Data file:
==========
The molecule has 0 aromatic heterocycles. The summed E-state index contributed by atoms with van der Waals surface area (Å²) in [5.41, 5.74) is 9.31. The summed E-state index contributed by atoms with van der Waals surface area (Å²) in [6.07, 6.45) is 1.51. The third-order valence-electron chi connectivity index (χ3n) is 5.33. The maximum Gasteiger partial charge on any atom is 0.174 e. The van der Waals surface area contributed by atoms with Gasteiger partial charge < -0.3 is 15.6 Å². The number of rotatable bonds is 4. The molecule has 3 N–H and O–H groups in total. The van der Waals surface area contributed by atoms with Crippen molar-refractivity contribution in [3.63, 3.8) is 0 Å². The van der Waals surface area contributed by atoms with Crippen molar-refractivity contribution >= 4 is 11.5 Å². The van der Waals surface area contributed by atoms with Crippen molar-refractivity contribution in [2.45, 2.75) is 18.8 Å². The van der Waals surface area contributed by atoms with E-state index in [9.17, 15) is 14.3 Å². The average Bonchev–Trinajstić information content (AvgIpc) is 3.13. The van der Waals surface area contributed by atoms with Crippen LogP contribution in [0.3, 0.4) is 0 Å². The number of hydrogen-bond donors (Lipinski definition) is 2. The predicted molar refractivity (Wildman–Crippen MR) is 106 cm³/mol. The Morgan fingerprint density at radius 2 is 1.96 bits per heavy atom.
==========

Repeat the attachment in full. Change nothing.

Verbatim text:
The molecule has 0 aromatic heterocycles. The summed E-state index contributed by atoms with van der Waals surface area (Å²) in [5.41, 5.74) is 9.31. The summed E-state index contributed by atoms with van der Waals surface area (Å²) in [6.07, 6.45) is 1.51. The third-order valence-electron chi connectivity index (χ3n) is 5.33. The maximum Gasteiger partial charge on any atom is 0.174 e. The van der Waals surface area contributed by atoms with Gasteiger partial charge < -0.3 is 15.6 Å². The number of rotatable bonds is 4. The molecule has 3 N–H and O–H groups in total. The van der Waals surface area contributed by atoms with Crippen molar-refractivity contribution in [3.63, 3.8) is 0 Å². The van der Waals surface area contributed by atoms with Crippen molar-refractivity contribution >= 4 is 11.5 Å². The van der Waals surface area contributed by atoms with Crippen molar-refractivity contribution in [2.45, 2.75) is 18.8 Å². The van der Waals surface area contributed by atoms with E-state index in [9.17, 15) is 14.3 Å². The average Bonchev–Trinajstić information content (AvgIpc) is 3.13. The van der Waals surface area contributed by atoms with Crippen LogP contribution in [0.3, 0.4) is 0 Å². The number of hydrogen-bond donors (Lipinski definition) is 2. The predicted molar refractivity (Wildman–Crippen MR) is 106 cm³/mol. The Morgan fingerprint density at radius 2 is 1.96 bits per heavy atom.